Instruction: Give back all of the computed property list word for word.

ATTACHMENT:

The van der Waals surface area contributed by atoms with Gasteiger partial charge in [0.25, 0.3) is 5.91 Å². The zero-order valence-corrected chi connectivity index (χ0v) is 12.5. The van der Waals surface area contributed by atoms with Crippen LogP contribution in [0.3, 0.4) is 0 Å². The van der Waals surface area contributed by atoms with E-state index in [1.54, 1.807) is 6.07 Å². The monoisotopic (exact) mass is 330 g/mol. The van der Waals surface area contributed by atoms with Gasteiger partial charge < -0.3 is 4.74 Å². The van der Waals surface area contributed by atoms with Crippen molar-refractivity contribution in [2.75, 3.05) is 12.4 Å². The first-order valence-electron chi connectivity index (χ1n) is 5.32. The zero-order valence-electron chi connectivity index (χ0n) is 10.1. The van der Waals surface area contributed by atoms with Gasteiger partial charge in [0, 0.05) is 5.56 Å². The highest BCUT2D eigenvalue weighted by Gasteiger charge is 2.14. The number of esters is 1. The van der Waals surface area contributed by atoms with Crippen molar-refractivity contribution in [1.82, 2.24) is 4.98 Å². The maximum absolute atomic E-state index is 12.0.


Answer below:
The van der Waals surface area contributed by atoms with Gasteiger partial charge in [0.25, 0.3) is 5.91 Å². The zero-order valence-corrected chi connectivity index (χ0v) is 12.5. The van der Waals surface area contributed by atoms with Crippen LogP contribution in [0.3, 0.4) is 0 Å². The van der Waals surface area contributed by atoms with E-state index in [1.54, 1.807) is 6.07 Å². The monoisotopic (exact) mass is 330 g/mol. The van der Waals surface area contributed by atoms with Gasteiger partial charge < -0.3 is 4.74 Å². The van der Waals surface area contributed by atoms with Crippen molar-refractivity contribution in [2.75, 3.05) is 12.4 Å². The first-order valence-electron chi connectivity index (χ1n) is 5.32. The zero-order valence-electron chi connectivity index (χ0n) is 10.1. The van der Waals surface area contributed by atoms with Gasteiger partial charge in [0, 0.05) is 5.56 Å². The highest BCUT2D eigenvalue weighted by Gasteiger charge is 2.14. The number of esters is 1. The van der Waals surface area contributed by atoms with Crippen molar-refractivity contribution in [1.82, 2.24) is 4.98 Å². The maximum absolute atomic E-state index is 12.0.